As a young adult in college, my surroundings change constantly. The people, places and things I interact with every day are different from where I come from. Coming to Lafayette from a small conservative town, there is a big shift in social dynamics. 

Figuring out how to interact properly with students of different backgrounds was interesting. I was never biased against people for their race, gender or ethnicity. But I realized I held a subconscious bias toward people who did not live like me. 

Everyone has some type of bias towards something. Choosing to only hang out with people who you think are “model citizens” is a bias, as well as liking Apple products over Android products. Some people take those biases to the extreme and stereotype based on a person’s race or gender. Those biases are harmful to everyone, including the person that has them. 

Psychology Today says that “Starting at a young age, people will discriminate between those who are like them, their ‘ingroup,’ and those who are not like them, ‘their outgroup.’ On the plus side, they can gain a sense of identity and safety. However, taken to the extreme, this categorization can foster an ‘us-versus-them’ mentality and lead to harmful prejudice.” 

Biases that negatively impact your perception of people and your socialization in the world are detrimental to your life. We have seen countless amounts of time videos online of people who are blatantly and openly calling people slurs or saying racist things. These videos get millions of views because these people are acting out of society’s norms. 

We think this, because they are out of society’s norms. Many minority groups have worked extremely hard over many years to fight stereotypes, racism and ableism, in order for today’s society to have a clear line between what is acceptable and what isn’t. But not many people follow them and these few people are what continue to feed biases. 

Then there are more personal biases, the type that you formulate yourself. They are still partly formed by your surroundings, but these biases you typically tend to not want to dig deep into. You may have a negative bias towards people who like your rival sports team. And you will defend your chosen team, no matter what they do.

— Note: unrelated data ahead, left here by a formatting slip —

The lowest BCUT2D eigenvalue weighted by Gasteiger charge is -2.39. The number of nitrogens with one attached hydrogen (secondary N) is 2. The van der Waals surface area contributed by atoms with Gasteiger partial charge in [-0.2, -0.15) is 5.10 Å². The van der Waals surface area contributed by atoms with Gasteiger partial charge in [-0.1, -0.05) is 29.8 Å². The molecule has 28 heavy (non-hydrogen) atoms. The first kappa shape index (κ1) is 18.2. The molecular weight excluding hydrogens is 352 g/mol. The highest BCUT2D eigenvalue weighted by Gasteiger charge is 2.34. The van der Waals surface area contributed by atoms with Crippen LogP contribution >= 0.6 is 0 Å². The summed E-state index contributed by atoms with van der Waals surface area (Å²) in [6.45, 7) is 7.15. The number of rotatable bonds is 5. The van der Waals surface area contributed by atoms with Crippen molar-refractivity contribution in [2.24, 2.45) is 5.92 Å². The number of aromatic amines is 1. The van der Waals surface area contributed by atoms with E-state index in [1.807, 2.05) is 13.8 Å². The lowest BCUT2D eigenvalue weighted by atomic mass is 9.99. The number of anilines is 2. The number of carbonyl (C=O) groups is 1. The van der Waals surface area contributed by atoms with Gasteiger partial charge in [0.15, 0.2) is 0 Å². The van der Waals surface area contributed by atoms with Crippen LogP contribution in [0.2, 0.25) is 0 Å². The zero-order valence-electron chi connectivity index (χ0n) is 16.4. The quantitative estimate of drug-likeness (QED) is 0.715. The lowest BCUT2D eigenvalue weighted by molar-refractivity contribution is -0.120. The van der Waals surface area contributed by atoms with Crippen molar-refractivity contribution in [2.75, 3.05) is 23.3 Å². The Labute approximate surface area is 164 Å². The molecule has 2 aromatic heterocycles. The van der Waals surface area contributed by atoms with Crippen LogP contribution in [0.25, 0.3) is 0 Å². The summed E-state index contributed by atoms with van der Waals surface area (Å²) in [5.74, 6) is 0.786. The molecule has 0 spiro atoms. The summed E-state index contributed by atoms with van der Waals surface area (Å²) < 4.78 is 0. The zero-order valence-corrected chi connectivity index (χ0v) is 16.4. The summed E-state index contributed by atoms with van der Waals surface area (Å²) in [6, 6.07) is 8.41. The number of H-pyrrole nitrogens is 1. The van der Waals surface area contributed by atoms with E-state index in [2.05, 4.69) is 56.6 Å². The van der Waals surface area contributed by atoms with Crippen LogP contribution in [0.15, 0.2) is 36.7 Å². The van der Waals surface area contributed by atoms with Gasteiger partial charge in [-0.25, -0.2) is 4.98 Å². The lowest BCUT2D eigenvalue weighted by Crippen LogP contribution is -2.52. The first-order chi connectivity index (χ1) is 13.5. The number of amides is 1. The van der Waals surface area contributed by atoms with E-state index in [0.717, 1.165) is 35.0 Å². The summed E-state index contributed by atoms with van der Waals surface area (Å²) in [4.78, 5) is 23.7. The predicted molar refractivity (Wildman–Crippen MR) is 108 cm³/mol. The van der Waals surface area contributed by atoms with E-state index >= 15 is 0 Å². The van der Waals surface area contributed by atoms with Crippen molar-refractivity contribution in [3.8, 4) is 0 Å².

I discovered that I have those personal biases toward people who live, what I deem, crazy lives. I am a stickler for order, I like planners with all of my to-do lists on them. I need to have everything that I have ever heard or deem important written down on a piece of paper somewhere. I make my plans at least an hour in advance, I never make spontaneous plans. 

So, when I came to college and I saw that my peers did not have this type of order, I looked down on them. I thought I was better because I was able to plan my time accordingly and always had my T’s crossed and my I’s dotted. It was until college life finally caught up to me, that this type of thinking bit me in the butt. 

My mental health depreciated greatly, and I could not move from my bed for weeks on end. I saw my assignments slip from me; I couldn’t even muster up the energy to get my planner out. I watched the sun rise and set from my bed, I did not do a single productive thing. Luckily, I got the help that I needed and was able to salvage a few of my grades. 

I recently found my planner tucked in an empty drawer and I realized that I became the person I feared. I became the person with a “crazy life.” I didn’t have a set schedule anymore, didn’t know what was due when, or how my day was going to unfold. And I had to realize that it was okay. Living a life that wasn’t meticulously planned out, was perfectly fine.  

But I couldn’t do this without looking at my bias head-on. Shying away from your actions is a weak thing to do. You will never learn unless you own up to your actions and take responsibility for them. I had to own up to the fact that I did look down on my peers and made snide remarks about them. 

I am still looking within myself for other biases that I may have. While it is human nature to have a fixed first impression of something, it is not always correct to have them. If these biases have prevented me from seeing my peers struggle, then what else is it preventing me from seeing? 

I’m not proud of thinking highly of myself when it came from the demise of others, but I did it. And I think other people should take a look into their biases as well. Learn how to view what you think is wrong from the eyes of those people. It doesn’t necessarily have to change your views, but it will show you empathy for others.